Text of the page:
Baby boomers increasingly using cannabis, study finds

Older Americans are increasingly getting high, according to a study published Monday in the journal Addiction.

For the study, researchers at New York University School of Medicine analyzed 47,140 survey responses from adults age 50 and older. The responses were collected in the National Survey on Drug Use and Health survey from 2006 to 2013.

Researchers found the prevalence of cannabis use in the last year among baby boomers increased significantly from 2006-2007 to 2012-2013, with a 57.8 percent relative increase for adults age 50 to 64 and a 250 percent relative increase for those age 65 and older.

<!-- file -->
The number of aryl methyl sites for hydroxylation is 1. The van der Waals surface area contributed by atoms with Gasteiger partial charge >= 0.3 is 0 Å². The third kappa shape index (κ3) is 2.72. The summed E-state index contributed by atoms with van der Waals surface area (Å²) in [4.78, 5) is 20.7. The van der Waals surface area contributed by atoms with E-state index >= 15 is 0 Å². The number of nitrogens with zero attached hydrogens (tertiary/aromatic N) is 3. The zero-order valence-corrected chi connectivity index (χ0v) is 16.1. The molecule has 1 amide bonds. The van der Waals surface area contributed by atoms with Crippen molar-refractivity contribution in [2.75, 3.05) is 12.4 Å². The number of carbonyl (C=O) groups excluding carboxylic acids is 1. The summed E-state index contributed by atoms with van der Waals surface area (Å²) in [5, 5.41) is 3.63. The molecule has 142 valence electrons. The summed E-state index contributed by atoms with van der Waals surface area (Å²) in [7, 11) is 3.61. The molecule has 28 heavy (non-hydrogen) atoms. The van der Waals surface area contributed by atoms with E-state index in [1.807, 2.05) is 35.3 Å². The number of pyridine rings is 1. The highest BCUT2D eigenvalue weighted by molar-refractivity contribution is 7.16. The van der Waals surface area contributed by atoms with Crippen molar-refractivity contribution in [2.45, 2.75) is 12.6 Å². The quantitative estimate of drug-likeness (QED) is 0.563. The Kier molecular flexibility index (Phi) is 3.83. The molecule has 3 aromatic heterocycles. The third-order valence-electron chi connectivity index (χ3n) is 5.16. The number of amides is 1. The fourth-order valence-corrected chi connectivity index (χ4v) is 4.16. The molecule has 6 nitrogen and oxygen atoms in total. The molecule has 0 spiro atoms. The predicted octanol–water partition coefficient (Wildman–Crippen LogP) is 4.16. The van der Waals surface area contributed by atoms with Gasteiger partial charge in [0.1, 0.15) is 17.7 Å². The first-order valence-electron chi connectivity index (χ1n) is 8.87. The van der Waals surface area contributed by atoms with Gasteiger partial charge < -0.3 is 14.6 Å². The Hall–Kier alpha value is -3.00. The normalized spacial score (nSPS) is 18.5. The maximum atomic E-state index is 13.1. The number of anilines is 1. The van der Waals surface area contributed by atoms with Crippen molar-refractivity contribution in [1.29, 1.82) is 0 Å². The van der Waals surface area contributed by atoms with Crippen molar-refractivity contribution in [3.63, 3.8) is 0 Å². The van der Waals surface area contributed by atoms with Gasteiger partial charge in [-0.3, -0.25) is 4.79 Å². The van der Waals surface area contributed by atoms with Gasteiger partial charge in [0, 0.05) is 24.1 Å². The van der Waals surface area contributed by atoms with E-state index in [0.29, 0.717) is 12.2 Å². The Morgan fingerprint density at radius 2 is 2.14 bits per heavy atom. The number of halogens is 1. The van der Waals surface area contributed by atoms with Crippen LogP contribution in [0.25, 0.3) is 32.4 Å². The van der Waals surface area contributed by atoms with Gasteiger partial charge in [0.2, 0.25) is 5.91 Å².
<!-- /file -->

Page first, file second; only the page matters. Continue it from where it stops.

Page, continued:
When researchers combined data from 2006 to 2013, they found 6.9 percent of older cannabis users met criteria for cannabis abuse or dependence, and the majority of the sample reported perceiving no risk or slight risk associated with monthly cannabis use (85.3 percent) or weekly use (79 percent). Past-year cannabis users were more likely to be younger, male, non-Hispanic, not have multiple chronic conditions and use tobacco, alcohol or other drugs compared with non-past-year cannabis users, according to the study.

 

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